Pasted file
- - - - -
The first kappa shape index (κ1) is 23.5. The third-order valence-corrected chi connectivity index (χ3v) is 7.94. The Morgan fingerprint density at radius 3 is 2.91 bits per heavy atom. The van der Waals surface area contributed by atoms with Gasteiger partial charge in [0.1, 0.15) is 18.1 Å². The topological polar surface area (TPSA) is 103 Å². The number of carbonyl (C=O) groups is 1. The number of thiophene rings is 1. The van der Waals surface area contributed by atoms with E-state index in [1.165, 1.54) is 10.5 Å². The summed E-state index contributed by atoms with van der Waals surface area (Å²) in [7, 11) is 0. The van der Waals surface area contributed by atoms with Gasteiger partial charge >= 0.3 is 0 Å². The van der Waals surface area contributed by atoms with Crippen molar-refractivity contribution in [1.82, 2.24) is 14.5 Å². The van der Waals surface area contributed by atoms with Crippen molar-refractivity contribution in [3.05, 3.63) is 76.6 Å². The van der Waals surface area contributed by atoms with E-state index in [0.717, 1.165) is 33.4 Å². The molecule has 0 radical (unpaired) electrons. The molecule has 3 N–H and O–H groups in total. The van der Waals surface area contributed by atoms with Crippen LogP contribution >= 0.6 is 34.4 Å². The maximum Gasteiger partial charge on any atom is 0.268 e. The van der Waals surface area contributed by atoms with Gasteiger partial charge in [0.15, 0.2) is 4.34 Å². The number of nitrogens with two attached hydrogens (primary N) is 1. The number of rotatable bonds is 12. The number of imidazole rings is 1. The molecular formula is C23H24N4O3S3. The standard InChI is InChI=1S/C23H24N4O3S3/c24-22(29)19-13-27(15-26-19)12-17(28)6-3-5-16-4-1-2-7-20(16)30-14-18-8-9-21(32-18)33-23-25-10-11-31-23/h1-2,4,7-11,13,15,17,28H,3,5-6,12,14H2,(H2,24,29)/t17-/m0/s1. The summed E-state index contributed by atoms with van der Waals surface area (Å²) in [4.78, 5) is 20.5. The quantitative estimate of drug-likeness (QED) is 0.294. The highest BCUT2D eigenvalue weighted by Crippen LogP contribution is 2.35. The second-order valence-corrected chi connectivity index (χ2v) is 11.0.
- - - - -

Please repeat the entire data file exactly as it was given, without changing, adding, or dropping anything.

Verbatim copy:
The first kappa shape index (κ1) is 23.5. The third-order valence-corrected chi connectivity index (χ3v) is 7.94. The Morgan fingerprint density at radius 3 is 2.91 bits per heavy atom. The van der Waals surface area contributed by atoms with Gasteiger partial charge in [0.1, 0.15) is 18.1 Å². The topological polar surface area (TPSA) is 103 Å². The number of carbonyl (C=O) groups is 1. The number of thiophene rings is 1. The van der Waals surface area contributed by atoms with E-state index in [1.165, 1.54) is 10.5 Å². The summed E-state index contributed by atoms with van der Waals surface area (Å²) in [7, 11) is 0. The van der Waals surface area contributed by atoms with Gasteiger partial charge >= 0.3 is 0 Å². The van der Waals surface area contributed by atoms with Crippen molar-refractivity contribution in [1.82, 2.24) is 14.5 Å². The van der Waals surface area contributed by atoms with Crippen molar-refractivity contribution in [3.05, 3.63) is 76.6 Å². The van der Waals surface area contributed by atoms with E-state index in [0.717, 1.165) is 33.4 Å². The molecule has 0 radical (unpaired) electrons. The molecule has 3 N–H and O–H groups in total. The van der Waals surface area contributed by atoms with Crippen LogP contribution >= 0.6 is 34.4 Å². The maximum Gasteiger partial charge on any atom is 0.268 e. The van der Waals surface area contributed by atoms with Gasteiger partial charge in [0.15, 0.2) is 4.34 Å². The number of nitrogens with two attached hydrogens (primary N) is 1. The number of rotatable bonds is 12. The number of imidazole rings is 1. The molecular formula is C23H24N4O3S3. The standard InChI is InChI=1S/C23H24N4O3S3/c24-22(29)19-13-27(15-26-19)12-17(28)6-3-5-16-4-1-2-7-20(16)30-14-18-8-9-21(32-18)33-23-25-10-11-31-23/h1-2,4,7-11,13,15,17,28H,3,5-6,12,14H2,(H2,24,29)/t17-/m0/s1. The summed E-state index contributed by atoms with van der Waals surface area (Å²) in [4.78, 5) is 20.5. The quantitative estimate of drug-likeness (QED) is 0.294. The highest BCUT2D eigenvalue weighted by Crippen LogP contribution is 2.35. The second-order valence-corrected chi connectivity index (χ2v) is 11.0.